A recent decision from the Supreme Court of Wisconsin addresses an issue that has come up frequently in bad faith litigation across the country: does an insured have to wait for a resolution of the breach of contract case against the insurance company before pursuing a bad faith action? Because the Court’s ruling is a bit lengthy, I will evaluate the Court’s ruling in more than one post. Let’s start at the beginning…

In Brethorst v. Allstate Property and Casualty Insurance Company, Wanda Brethorst and her husband, William, were involved in a car accident caused by an uninsured motorist, Margy L. Raymond. Raymond was highly intoxicated when she pulled her vehicle onto the highway in front of the Brethorsts’ vehicle. Wanda sustained injuries as a result of the collision and filed a claim with Allstate, her automobile and uninsured motorist carrier. Diane Watke with Allstate acknowledged receipt of the claim and wrote to the Brethorsts:

Losses are always difficult, but rest assured that we will work to make the claim process smooth and resolve the claim promptly.

The Brethorsts’ attorney responded to a second letter from Allstate, clarifying that William had not sustained injuries and that it was unclear how long Wanda’s treatment would continue. Kahn, another Allstate employee, took over the claim, and wrote to the Brethorsts that Allstate viewed the occurrence as a minor accident and did not anticipate much injury and treatment. The letter requested a demand in an effort to resolve the matter in the near future.

For the next few months, Wanda continued to receive physical therapy and kept Allstate advised of the status of her treatment. Ultimately, she incurred $9,789 in medical expenses and submitted a demand for the settlement of her claim.

Kahn offered to settle the injury claim for $1,500 above the $5,000 in medical expenses already paid. His letter cited the severity of the impact, the damages sustained by the vehicles, injuries claimed, and medical records provided as factors considered in arriving at this amount. Kahn also reiterated Allstate’s position that “this was a minor accident and [we] question any injury resulting from this accident.”

Wanda’s response to Kahn’s offer was a letter from her treating physician, Dr. Jerome Lerner, of Advanced Pain Management:

[W]hile Brethorst had suffered from chronic pain stemming from arthritis and fibromyalgia prior to December 12, 2006, the accident had resulted in “acute cervical and back strain/sprain,” exacerbating her pre-existing conditions. Lerner wrote that the physical therapy he ordered ultimately resulted in returning Brethorst to the baseline pain she had experienced prior to the accident. Dr. Lerner further stated that in his opinion, “to a reasonable degree of medical certainty,” the physical therapy had not been ordered to treat the pre-existing conditions but instead was reasonably necessary “to treat the acute injuries from” the accident.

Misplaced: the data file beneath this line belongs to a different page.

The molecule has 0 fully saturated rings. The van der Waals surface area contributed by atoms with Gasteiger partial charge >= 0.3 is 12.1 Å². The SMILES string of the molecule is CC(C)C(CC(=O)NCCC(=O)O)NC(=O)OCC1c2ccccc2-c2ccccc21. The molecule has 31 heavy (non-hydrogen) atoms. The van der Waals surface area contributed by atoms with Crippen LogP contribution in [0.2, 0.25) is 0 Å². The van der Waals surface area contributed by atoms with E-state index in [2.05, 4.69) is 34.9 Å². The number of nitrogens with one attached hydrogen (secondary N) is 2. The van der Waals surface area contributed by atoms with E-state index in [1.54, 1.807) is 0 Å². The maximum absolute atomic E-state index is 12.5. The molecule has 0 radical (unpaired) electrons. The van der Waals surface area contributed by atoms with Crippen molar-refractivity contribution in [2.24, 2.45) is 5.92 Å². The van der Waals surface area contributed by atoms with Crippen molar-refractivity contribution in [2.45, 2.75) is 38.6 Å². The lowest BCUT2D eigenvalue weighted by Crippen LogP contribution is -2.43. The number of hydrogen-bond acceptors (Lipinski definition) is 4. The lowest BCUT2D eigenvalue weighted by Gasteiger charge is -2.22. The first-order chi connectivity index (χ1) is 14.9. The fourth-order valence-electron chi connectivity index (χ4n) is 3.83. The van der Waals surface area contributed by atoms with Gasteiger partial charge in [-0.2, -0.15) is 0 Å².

Kahn increased Allstate’s settlement offer to $1,800, making reference to the low dollar amount of damage sustained by the vehicle and reiterated Allstate’s opinion that the collision was only a minor accident. Kahn also pointed out that Allstate had already paid $5,000 under the policy’s medical payments coverage. Wanda then sued Allstate alleging bad faith denial of benefits. Her complaint alleged:

Allstate had adopted a company-wide policy of routinely “offering sums substantially less than the medical bills incurred” in accidents involving “minor impact soft tissue” (MIST) injuries. She asserted that her claim was assigned to Kahn because he was responsible for implementing this MIST policy. Specifically, Brethorst alleged that Allstate, by and through Kahn’s actions, acted in bad faith (a) by failing to conduct a full and fair investigation of the case, (b) by failing to have her claim evaluated by anyone with medical training, and (c) by ignoring both the medical opinion of Dr. Lerner and the law of Wisconsin governing liability for medical bills and expenses.

Although Allstate admitted that it had a MIST policy, it denied Wanda’s characterization of that policy and asserted various affirmative defenses. One of its defenses was that, to the extent Wanda set forth a valid claim for bad faith, it should be bifurcated from other claims, and proceedings on bad faith should be stayed until all other claims were resolved. Accordingly, Allstate filed a motion to bifurcate Wanda’s contract claim from her bad faith claim and sought a stay of all proceedings on the bad faith claim until the breach of contract claim could be resolved. In her response, Wanda argued that she asserted only one claim, for bad faith, so there was nothing to bifurcate. The circuit court denied Allstate’s motion on grounds that Wisconsin law allows a party to bring a bad faith claim separate and distinct from any underlying breach of contract claim. It is this legal issue that I will further evaluate in next week’s post.